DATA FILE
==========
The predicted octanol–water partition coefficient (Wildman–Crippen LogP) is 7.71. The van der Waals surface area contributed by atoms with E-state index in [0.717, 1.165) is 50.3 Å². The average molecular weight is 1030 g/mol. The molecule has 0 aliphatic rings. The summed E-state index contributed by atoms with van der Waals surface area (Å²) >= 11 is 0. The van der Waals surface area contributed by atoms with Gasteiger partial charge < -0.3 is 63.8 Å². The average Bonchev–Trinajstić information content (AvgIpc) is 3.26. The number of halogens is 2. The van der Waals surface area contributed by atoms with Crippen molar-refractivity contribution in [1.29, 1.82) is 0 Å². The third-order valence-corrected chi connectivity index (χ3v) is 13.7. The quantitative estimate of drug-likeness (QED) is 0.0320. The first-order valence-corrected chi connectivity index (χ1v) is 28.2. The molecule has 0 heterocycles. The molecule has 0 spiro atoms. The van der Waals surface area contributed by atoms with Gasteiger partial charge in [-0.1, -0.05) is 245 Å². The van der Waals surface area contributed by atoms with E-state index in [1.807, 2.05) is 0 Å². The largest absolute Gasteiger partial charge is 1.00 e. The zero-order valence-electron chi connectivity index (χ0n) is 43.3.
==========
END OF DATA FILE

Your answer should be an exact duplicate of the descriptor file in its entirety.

The predicted octanol–water partition coefficient (Wildman–Crippen LogP) is 7.71. The van der Waals surface area contributed by atoms with E-state index in [0.717, 1.165) is 50.3 Å². The average molecular weight is 1030 g/mol. The molecule has 0 aliphatic rings. The summed E-state index contributed by atoms with van der Waals surface area (Å²) >= 11 is 0. The van der Waals surface area contributed by atoms with Gasteiger partial charge < -0.3 is 63.8 Å². The average Bonchev–Trinajstić information content (AvgIpc) is 3.26. The number of halogens is 2. The van der Waals surface area contributed by atoms with Crippen molar-refractivity contribution in [1.29, 1.82) is 0 Å². The third-order valence-corrected chi connectivity index (χ3v) is 13.7. The quantitative estimate of drug-likeness (QED) is 0.0320. The first-order valence-corrected chi connectivity index (χ1v) is 28.2. The molecule has 0 heterocycles. The molecule has 0 spiro atoms. The van der Waals surface area contributed by atoms with Gasteiger partial charge in [-0.1, -0.05) is 245 Å². The van der Waals surface area contributed by atoms with E-state index in [1.807, 2.05) is 0 Å². The largest absolute Gasteiger partial charge is 1.00 e. The zero-order valence-electron chi connectivity index (χ0n) is 43.3.